Guinayangan Poblacion History

There is no official record existing as to how and when the place was established. The only record available is a church memorandum which indicated that Guinayangan was a small settlement founded by mostly Visayans from Masbate during the Spanish colonial days, more than 200 years ago. These Visayans were ship builders and established a settlement or a village somewhere near the mouth of the Hiwasayan river.

There were at that time abundant supply of lumber of the first group for ship building. These early settlers prospered rapidly and attracted the moro pirates who raided them and captured many to slaves.

When these early settlers heard another settlement north of them between the area of Katimo and Kinatakutan along the seacoast of now Tagkawayan, (under the leadership of the Mattas and Tupazes also from Masbate) these founders of the Hiwasayan settlement joined the small but brave warriors and founded a new settlement named Guinayangan at the present site of this poblacion.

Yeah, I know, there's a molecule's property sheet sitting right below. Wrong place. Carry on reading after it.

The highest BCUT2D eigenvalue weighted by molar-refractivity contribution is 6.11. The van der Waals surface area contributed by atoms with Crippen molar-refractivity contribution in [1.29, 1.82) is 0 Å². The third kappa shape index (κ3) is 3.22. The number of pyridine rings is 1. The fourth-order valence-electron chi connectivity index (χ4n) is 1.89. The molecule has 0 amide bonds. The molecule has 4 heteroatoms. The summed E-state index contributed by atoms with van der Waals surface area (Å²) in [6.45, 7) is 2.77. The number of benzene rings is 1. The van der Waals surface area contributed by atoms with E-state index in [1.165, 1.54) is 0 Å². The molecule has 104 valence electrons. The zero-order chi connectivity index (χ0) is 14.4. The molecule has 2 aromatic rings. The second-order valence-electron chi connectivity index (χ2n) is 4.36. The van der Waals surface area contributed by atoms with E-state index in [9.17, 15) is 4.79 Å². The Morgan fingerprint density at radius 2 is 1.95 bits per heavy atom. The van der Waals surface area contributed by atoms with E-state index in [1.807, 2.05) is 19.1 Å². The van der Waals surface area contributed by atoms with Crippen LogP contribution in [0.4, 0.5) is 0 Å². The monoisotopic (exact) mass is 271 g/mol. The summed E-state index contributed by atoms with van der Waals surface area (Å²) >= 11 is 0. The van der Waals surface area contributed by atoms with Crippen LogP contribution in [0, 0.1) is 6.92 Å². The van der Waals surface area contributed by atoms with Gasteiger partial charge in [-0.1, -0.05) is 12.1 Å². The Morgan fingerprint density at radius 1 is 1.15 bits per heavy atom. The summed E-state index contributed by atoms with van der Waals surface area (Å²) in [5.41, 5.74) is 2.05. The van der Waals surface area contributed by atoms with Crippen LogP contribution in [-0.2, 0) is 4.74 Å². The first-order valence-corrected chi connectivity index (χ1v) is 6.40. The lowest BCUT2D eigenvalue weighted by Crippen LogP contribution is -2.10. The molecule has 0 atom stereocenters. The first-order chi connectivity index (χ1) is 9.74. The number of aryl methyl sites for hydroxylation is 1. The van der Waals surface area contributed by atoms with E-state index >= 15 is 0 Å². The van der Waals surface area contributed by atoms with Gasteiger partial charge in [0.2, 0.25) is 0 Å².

This combination became so formidable that any attack made by the moros were repealed so that since then the moro piracy came to an end. At this period about 200 years ago, Catholic missionaries belonging to the Franciscans Order have reached this place and founded the town of Guinayangan. The town was about to be named San Luis Gonzaga perhaps, because it was June 21 when they landed on this settlement. But for an incident when a solicitous Spaniards asked the setters what kind of weapon they used in repealing the moro pirates, the settlers responded that it was bow and arrow fitted with a steel known to the moros as gayang, “guina-yangan ang palaso”, meaning “the arrow was fitted with a gayang”. The priest who came at that moment misunderstood the question of the Spaniard. Believed that the question was what the name of the settlement, and because the natives kept reapeting the word guinayangan…., believing that they were still asked the name of their weapon. And for historical purpose, it came to pass the settlement became known to the colonizers as Guinayangan. From this date the local government that was established fell under the Ecclesiastical province of San Luis.